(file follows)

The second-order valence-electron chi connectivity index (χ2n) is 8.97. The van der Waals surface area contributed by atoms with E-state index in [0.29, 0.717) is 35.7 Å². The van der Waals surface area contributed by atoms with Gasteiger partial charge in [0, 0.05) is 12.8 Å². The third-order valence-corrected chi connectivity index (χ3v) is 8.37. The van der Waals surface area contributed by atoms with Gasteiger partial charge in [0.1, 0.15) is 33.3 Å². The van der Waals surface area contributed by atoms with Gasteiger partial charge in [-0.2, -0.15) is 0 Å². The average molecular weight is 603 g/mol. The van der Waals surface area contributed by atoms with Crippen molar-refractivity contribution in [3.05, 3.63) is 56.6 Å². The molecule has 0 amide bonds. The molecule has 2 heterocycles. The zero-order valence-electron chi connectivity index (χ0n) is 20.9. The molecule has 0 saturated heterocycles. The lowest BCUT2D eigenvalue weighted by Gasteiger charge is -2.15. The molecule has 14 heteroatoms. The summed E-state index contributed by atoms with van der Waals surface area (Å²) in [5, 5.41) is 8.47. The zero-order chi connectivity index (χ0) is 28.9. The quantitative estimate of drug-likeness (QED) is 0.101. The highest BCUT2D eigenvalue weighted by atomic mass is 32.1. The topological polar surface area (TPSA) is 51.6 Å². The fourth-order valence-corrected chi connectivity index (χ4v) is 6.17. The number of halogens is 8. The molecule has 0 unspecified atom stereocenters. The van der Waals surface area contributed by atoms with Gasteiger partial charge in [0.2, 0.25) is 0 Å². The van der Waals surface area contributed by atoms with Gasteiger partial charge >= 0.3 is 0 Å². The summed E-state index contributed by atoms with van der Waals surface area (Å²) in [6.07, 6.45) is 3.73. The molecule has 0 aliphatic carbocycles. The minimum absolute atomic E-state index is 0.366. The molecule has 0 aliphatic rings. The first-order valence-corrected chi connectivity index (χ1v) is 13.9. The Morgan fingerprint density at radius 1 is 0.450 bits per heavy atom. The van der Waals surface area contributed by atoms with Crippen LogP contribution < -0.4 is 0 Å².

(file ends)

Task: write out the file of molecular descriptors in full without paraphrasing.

The second-order valence-electron chi connectivity index (χ2n) is 8.97. The van der Waals surface area contributed by atoms with E-state index in [0.29, 0.717) is 35.7 Å². The van der Waals surface area contributed by atoms with Gasteiger partial charge in [0, 0.05) is 12.8 Å². The third-order valence-corrected chi connectivity index (χ3v) is 8.37. The van der Waals surface area contributed by atoms with Gasteiger partial charge in [0.1, 0.15) is 33.3 Å². The van der Waals surface area contributed by atoms with Gasteiger partial charge in [-0.2, -0.15) is 0 Å². The average molecular weight is 603 g/mol. The van der Waals surface area contributed by atoms with Crippen molar-refractivity contribution in [3.05, 3.63) is 56.6 Å². The molecule has 0 amide bonds. The molecule has 2 heterocycles. The zero-order valence-electron chi connectivity index (χ0n) is 20.9. The molecule has 0 saturated heterocycles. The lowest BCUT2D eigenvalue weighted by Gasteiger charge is -2.15. The molecule has 14 heteroatoms. The summed E-state index contributed by atoms with van der Waals surface area (Å²) in [5, 5.41) is 8.47. The zero-order chi connectivity index (χ0) is 28.9. The quantitative estimate of drug-likeness (QED) is 0.101. The highest BCUT2D eigenvalue weighted by atomic mass is 32.1. The topological polar surface area (TPSA) is 51.6 Å². The fourth-order valence-corrected chi connectivity index (χ4v) is 6.17. The number of halogens is 8. The molecule has 0 unspecified atom stereocenters. The van der Waals surface area contributed by atoms with Gasteiger partial charge in [0.2, 0.25) is 0 Å². The van der Waals surface area contributed by atoms with Gasteiger partial charge >= 0.3 is 0 Å². The summed E-state index contributed by atoms with van der Waals surface area (Å²) in [6.07, 6.45) is 3.73. The molecule has 0 aliphatic carbocycles. The minimum absolute atomic E-state index is 0.366. The molecule has 0 aliphatic rings. The first-order valence-corrected chi connectivity index (χ1v) is 13.9. The Morgan fingerprint density at radius 1 is 0.450 bits per heavy atom. The van der Waals surface area contributed by atoms with Crippen LogP contribution < -0.4 is 0 Å².